When I was at the hospital last week, I acquired not only a cast but also a virus of some sort. While I’m not quite sick enough to stay home from work (darn), I’m usually dead tired when I get home. Posting will continue to be spasmodic until I feel better.

Random notes

Some good news for Steven: it looks like there are plans for a Strike Witches TV series. I’m ambivalent, myself. The eight-minute OVA was perfect in its way (and perfectly absurd); a regular series, even if done well, is going to seem diffuse in comparison.


I’ve got the week off. I’ve been reading Diana Wynne Jones rather than than watching anime, though, so I don’t have much to report. I have noticed that many recent visitors find this weblog through searches involving the terms “gothic,” “lolita,”, “Kei” and “Moyashimon,” which makes me apprehensive about the second half of the series. I suppose Kei does look a bit girlish, but I doubt that he’ll be as charming as Aspergillus. (If I were to tell a young woman that she’s as cute as a fungus, would she understand that I mean it as a compliment? Probably not.)


We have an uncommon event here in Wichita: a white Christmas. That happens maybe once in ten years.

I considered posting a tune from the Sailor Moon Christmas albums today, but I’m not sure that punishing your readership is a good idea. If you would like to hear some less-familiar Christmas carols, there are some MIDIs on my other weblog.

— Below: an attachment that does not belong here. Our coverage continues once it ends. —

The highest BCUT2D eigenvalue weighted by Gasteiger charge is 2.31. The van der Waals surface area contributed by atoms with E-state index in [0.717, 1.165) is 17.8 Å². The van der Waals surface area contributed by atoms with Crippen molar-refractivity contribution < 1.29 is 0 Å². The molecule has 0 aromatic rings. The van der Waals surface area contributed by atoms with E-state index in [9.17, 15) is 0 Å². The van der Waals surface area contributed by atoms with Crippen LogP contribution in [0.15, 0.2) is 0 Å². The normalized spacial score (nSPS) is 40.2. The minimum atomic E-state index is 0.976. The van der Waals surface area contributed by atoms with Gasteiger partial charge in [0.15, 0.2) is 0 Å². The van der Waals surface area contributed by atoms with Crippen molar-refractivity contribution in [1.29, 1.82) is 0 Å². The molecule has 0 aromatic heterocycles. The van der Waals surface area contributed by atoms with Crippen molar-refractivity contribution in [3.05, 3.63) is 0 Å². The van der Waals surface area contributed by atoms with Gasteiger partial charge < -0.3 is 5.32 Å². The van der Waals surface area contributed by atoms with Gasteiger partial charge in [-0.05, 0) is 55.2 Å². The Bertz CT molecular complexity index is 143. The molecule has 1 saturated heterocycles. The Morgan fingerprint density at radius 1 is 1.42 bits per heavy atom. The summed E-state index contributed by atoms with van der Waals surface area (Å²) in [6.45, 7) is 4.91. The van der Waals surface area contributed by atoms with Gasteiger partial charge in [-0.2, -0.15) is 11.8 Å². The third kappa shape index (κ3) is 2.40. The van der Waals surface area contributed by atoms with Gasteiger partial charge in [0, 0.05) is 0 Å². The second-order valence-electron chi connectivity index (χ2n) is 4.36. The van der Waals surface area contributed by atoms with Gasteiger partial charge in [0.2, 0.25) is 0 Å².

Not anime, but geeky: mathematical needlework; crocheting a Sierpinski triangle; a how-to book, with projects and papers. (The first link may be slow to load.)

On Geneon


My middle shelf, where I keep the top-shelf anime

To put the recent news concerning Geneon in perspective, here are some of the titles on my shelves with a Geneon (or Pioneer) label:

Haibane Renmei
Serial Experiments Lain
Cardcaptor Sakura
Someday’s Dreamers
Sugar, a Tiny Snow Fairy
Paranoia Agent
Ah! My Goddess Movie
Magical Project S

… not to mention Bottle Fairy, both copies of which I bought I sent to nephews and nieces, and others on my shelves I haven’t watched yet.

That’s three of my personal top five and many more of my favorites. Geneon peddled a lot of crap, but the number of first-rate titles they released more than compensates for the garbage.

I wonder if the “pre-licensed” Seirei no Moribito ever will actually be available in America?